|Publication number||US4453857 A|
|Application number||US 06/301,455|
|Publication date||Jun 12, 1984|
|Filing date||Sep 14, 1981|
|Priority date||Aug 22, 1979|
|Publication number||06301455, 301455, US 4453857 A, US 4453857A, US-A-4453857, US4453857 A, US4453857A|
|Inventors||Gilbert M. Serra, Larry Fortier, Ernest N. Valentino|
|Original Assignee||Serra Gilbert M, Larry Fortier, Valentino Ernest N|
|Export Citation||BiBTeX, EndNote, RefMan|
|Patent Citations (17), Referenced by (21), Classifications (10), Legal Events (3)|
|External Links: USPTO, USPTO Assignment, Espacenet|
This case is a continuation-in-part of U.S. Ser. No. 068,529 filed Aug. 22, 1979, now abandoned.
In recent years, the disposal of hazardous or toxic waste materials has become a matter of rapidly increasingly public concern, and an increasing burden to governmental agencies and industrial concerns who must provide storage. Radioactive wastes which require long term storage and some shielding to absorb radiation are among the most commonly known wastes requiring storage. Many chemical by-products and spent reactants have been discovered to have hazardous effects beyond those originally appreciated. Examples of problem compounds are halogenated poly bisphenols, as well as, halogenated resins and solvents. Disposal methods employed in the past which allowed chemical leakage into human water supplies and animal food chains are now found to be not only inadequate, but highly dangerous. Only recently have the long term effects of improper disposal and resulting exposure to the toxic substrates become apparent. The acceptable limits of human exposure to halogenated organic compounds have been steadily decreased. To maintain acceptable exposure levels, improved storage techniques are required. Also the storage techniques should have backup systems which will function to collect any escaping materials in the case of a partial failure of the primary system.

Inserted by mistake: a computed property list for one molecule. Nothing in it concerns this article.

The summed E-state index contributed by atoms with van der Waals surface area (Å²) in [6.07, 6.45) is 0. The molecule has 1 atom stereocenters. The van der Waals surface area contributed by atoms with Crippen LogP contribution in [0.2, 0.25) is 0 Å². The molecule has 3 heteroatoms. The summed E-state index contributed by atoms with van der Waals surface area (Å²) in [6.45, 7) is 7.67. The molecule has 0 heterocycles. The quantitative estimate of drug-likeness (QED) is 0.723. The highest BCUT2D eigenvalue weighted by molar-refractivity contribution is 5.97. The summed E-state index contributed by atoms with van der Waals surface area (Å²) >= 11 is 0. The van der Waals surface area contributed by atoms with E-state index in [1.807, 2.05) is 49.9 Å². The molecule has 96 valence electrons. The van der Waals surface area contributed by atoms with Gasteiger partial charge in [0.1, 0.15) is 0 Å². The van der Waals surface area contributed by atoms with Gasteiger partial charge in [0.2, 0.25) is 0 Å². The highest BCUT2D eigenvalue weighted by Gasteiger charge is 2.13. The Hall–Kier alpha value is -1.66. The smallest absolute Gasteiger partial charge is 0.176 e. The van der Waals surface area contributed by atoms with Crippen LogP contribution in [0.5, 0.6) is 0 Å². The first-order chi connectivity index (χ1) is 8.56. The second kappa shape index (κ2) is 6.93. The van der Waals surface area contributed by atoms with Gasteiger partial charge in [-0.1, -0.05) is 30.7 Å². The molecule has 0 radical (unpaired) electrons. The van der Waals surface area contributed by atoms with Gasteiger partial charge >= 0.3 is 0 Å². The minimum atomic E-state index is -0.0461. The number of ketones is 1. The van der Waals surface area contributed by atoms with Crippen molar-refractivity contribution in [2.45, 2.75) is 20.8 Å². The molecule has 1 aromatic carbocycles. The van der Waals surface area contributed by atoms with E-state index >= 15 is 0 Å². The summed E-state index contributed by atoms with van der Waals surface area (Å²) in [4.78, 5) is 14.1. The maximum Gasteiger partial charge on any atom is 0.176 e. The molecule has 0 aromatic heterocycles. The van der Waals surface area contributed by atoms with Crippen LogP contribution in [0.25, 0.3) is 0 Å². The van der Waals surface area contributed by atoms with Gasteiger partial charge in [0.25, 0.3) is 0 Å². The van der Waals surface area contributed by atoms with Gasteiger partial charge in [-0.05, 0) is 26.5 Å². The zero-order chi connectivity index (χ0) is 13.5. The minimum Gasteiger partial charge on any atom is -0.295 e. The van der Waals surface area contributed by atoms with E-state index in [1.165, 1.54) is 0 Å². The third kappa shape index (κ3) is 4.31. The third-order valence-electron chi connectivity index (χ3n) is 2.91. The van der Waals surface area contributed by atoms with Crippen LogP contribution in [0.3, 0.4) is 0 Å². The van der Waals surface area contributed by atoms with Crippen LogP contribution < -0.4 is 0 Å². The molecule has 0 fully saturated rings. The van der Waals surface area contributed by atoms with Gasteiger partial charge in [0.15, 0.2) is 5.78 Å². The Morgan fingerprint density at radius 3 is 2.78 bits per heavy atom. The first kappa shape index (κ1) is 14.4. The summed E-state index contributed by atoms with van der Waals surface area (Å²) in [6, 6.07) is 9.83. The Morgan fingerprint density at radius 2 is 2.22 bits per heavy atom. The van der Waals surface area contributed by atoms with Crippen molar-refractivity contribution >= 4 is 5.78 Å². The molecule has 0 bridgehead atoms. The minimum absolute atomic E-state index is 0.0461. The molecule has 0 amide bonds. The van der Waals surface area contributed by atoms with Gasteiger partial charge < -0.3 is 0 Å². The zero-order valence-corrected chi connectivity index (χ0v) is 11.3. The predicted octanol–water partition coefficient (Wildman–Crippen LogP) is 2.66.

Prior art systems have frequently allowed substantial leaching of contaminants into the surrounding soil or aquifers. Generally there has been no recovery mechanism associated with the disposal system and any recovery attempted was sporadic at best. The present invention is directed to the provision of a disposal method for storage of hazardous or toxic material. The system is designed to permanently confine the material to prevent its escape into the environment. The system can be furnished with a recovery system to collect and recover any leachate which by chance escapes confinement. The amount of leachate is minimized to assure the collection system can function at optimal levels.
Briefly, the present invention is directed to the storage of hazardous or toxic material which cannot be conveniently destroyed or rendered harmless. The waste is sealed in containers of uniform size which are subsequently embedded or encased in solid concrete buried within the earth. The encasing process commences with the formation of an open top concrete chamber within an excavation at an appropriate depth below ground level. A relatively thick concrete floor is formed with upwardly projecting side and end walls which rise to a suitable height above the floor. A layer of sealed, filled containers is then placed upon the floor of the chamber and concrete is poured into the chamber to fill the spaces between the containers and to fill the chamber to a depth greater than the height of the containers. When the poured concrete is set, its upper surface provides a second floor upon which is placed a second layer of filled, sealed containers, and the pouring, curing, and container placing steps are continued until the chamber is substantially filled. The final step of pouring concrete atop the structure, extend to form a substantially thick top. Safety or collection means are provided to monitor, trap and recapture any leakage of hazardous wastes.